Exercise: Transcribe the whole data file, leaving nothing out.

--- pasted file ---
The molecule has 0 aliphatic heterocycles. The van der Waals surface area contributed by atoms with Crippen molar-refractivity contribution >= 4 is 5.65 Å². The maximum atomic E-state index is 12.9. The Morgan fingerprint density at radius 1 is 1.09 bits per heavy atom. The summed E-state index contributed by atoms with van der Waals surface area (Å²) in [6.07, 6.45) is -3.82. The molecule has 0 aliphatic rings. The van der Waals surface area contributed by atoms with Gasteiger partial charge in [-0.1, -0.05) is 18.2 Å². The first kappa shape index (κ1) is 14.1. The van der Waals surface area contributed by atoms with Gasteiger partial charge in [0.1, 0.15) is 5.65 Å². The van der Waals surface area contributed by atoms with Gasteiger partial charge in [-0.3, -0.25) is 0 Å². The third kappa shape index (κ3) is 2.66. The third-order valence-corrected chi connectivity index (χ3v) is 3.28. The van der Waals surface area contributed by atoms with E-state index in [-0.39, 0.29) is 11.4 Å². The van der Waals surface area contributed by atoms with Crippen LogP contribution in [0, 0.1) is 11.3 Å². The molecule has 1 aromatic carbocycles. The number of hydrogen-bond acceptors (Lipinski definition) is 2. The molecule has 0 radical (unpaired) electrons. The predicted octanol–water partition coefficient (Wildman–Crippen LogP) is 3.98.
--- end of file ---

The molecule has 0 aliphatic heterocycles. The van der Waals surface area contributed by atoms with Crippen molar-refractivity contribution >= 4 is 5.65 Å². The maximum atomic E-state index is 12.9. The Morgan fingerprint density at radius 1 is 1.09 bits per heavy atom. The summed E-state index contributed by atoms with van der Waals surface area (Å²) in [6.07, 6.45) is -3.82. The molecule has 0 aliphatic rings. The van der Waals surface area contributed by atoms with Gasteiger partial charge in [-0.1, -0.05) is 18.2 Å². The first kappa shape index (κ1) is 14.1. The van der Waals surface area contributed by atoms with Gasteiger partial charge in [0.1, 0.15) is 5.65 Å². The van der Waals surface area contributed by atoms with Gasteiger partial charge in [-0.3, -0.25) is 0 Å². The third kappa shape index (κ3) is 2.66. The third-order valence-corrected chi connectivity index (χ3v) is 3.28. The van der Waals surface area contributed by atoms with E-state index in [-0.39, 0.29) is 11.4 Å². The van der Waals surface area contributed by atoms with Crippen LogP contribution in [0, 0.1) is 11.3 Å². The molecule has 1 aromatic carbocycles. The number of hydrogen-bond acceptors (Lipinski definition) is 2. The molecule has 0 radical (unpaired) electrons. The predicted octanol–water partition coefficient (Wildman–Crippen LogP) is 3.98.